Nimblewill is a perennial grass native to eastern North America where it grows in moist partially shaded areas such as open woodland. It does particularly well in disturbed areas and is found in lawns, gardens, orchards, and nurseries. A warm weather grass, it grows well in the summer but turns brown in early fall so is considered undesirable as a lawn grass. In warm climates nimblewill can become aggressive in lawns especially is moist, shady areas with infertile soil. It is often mistaken for Bermuda grass or creeping bentgrass.
Branching stems form roots at the nodes and create dense mat ¾-1 ½ feet tall. The leaves are green to grayish green, hairless, and ¾ -3 inches long. The seed heads are narrow panicles of spikelets between two and eight inches long, and may be grayish-green, purplish green, or silvery green. Seeds are produced from mid-summer to early fall and can cling to the hooves of animals and feet of people. The root system is fibrous but the plant can spread by stolons that root at the nodes as they go across the soil surface.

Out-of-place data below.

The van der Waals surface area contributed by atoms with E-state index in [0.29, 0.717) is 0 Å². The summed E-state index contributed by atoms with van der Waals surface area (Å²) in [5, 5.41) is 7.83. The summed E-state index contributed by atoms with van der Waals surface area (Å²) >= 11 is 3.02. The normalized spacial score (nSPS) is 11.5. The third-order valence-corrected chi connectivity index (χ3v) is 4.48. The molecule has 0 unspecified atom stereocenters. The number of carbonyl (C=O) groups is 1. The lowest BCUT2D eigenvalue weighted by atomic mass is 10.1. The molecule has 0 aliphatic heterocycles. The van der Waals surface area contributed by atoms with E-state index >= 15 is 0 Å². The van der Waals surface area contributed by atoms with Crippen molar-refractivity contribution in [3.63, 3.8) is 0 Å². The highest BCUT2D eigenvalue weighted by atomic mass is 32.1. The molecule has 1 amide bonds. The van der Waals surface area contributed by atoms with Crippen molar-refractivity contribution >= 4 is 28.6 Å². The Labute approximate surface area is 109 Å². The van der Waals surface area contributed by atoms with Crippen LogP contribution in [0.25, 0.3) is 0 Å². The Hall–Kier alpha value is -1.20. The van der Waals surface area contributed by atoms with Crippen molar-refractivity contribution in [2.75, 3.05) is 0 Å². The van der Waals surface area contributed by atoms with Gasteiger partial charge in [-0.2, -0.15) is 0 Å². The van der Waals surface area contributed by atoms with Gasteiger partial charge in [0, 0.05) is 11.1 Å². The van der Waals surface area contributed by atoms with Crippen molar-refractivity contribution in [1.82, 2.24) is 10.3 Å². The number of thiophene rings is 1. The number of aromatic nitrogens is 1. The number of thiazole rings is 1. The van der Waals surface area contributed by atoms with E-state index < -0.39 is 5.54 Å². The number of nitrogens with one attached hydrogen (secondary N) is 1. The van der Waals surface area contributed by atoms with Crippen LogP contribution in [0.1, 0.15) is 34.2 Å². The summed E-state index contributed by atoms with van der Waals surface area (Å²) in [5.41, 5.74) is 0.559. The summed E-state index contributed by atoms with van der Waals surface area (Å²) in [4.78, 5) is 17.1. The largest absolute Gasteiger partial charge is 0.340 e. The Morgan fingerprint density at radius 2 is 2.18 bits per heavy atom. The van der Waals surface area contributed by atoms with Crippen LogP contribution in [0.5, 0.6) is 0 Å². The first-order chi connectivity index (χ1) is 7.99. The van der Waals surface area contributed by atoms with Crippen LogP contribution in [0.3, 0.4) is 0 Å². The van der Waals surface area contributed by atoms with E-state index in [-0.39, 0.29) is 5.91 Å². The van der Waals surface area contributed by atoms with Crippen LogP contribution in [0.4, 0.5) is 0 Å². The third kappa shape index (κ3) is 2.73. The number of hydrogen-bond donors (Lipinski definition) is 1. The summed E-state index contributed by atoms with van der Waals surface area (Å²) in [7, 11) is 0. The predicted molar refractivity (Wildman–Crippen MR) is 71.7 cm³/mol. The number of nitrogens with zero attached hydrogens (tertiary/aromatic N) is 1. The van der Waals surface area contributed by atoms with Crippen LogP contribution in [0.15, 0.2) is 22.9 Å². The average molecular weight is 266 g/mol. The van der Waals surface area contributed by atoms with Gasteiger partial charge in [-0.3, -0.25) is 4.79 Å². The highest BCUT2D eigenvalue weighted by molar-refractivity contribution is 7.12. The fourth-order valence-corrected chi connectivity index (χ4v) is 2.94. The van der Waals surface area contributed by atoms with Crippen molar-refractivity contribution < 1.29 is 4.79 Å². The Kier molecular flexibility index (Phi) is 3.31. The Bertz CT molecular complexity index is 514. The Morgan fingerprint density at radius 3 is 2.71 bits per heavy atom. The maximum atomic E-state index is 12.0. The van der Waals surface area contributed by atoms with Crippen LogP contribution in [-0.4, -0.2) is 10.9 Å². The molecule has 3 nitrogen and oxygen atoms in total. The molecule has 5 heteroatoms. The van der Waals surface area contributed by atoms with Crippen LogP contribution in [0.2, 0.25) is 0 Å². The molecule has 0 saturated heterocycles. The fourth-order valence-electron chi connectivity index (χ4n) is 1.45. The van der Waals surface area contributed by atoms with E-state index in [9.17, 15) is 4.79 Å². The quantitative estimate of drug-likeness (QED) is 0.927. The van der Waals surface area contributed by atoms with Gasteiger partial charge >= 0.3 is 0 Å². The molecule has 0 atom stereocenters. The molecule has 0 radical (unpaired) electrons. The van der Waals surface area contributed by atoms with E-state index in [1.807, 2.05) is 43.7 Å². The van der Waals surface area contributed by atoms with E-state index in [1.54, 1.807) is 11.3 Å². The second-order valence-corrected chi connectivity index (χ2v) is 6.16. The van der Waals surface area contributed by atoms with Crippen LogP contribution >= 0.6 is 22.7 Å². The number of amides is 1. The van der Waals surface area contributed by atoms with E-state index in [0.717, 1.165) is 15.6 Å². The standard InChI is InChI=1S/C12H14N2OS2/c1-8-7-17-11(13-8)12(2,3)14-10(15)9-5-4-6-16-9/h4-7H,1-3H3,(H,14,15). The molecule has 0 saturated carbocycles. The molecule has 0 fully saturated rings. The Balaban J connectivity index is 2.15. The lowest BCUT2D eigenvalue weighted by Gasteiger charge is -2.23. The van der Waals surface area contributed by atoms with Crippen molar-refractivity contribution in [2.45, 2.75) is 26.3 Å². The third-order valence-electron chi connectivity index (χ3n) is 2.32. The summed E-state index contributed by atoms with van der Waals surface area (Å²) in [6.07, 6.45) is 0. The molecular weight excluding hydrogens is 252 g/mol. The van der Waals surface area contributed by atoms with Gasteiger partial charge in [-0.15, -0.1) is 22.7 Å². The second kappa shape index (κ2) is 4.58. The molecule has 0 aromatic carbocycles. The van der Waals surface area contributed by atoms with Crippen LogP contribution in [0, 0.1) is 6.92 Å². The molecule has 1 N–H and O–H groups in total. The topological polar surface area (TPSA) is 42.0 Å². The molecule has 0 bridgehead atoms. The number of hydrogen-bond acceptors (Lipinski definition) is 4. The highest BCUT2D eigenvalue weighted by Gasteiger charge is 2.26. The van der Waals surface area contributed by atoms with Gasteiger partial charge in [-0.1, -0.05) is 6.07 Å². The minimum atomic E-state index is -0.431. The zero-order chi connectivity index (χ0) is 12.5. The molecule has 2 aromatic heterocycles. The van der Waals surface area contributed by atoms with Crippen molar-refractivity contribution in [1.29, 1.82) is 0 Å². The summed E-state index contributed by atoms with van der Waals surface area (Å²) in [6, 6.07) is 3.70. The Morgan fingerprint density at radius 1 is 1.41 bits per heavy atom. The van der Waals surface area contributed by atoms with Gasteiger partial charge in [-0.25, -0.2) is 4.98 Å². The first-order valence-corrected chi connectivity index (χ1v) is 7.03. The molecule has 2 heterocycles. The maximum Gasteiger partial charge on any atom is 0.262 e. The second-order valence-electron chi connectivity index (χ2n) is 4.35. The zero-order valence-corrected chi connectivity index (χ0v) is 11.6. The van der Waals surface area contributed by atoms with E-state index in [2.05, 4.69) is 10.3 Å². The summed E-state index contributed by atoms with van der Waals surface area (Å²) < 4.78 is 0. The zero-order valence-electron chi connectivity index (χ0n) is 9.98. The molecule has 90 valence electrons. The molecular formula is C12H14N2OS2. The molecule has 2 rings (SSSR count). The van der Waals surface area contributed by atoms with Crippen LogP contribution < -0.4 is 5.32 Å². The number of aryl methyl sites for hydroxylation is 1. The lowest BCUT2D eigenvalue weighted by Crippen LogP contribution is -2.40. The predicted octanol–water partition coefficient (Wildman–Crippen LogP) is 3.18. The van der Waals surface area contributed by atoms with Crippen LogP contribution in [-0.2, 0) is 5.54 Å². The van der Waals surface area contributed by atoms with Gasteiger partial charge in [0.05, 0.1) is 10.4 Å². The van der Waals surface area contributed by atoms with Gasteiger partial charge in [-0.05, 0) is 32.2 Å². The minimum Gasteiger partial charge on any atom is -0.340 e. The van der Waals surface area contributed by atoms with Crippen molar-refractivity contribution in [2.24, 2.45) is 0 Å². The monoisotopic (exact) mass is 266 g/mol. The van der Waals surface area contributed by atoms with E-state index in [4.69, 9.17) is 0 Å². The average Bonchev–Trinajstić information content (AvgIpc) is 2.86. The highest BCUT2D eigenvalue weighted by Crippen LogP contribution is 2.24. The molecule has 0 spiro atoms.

Hand pulling and low level lawn mowing are the most effective methods of controlling light infestations. Plants can be raked out of the lawn when brown in the fall and replaced by desirable turf grass that can compete favorable with the nimblewill. Although the root system is shallow, however, any little piece of root that is left in the soil will grow into a new plant. The use of herbicides is limited; a selective herbicide with the active ingredient mesotrione is effective but difficult to find. The alternative is a non-selective herbicide that will kill most plants that it comes in contact with so is a last resort.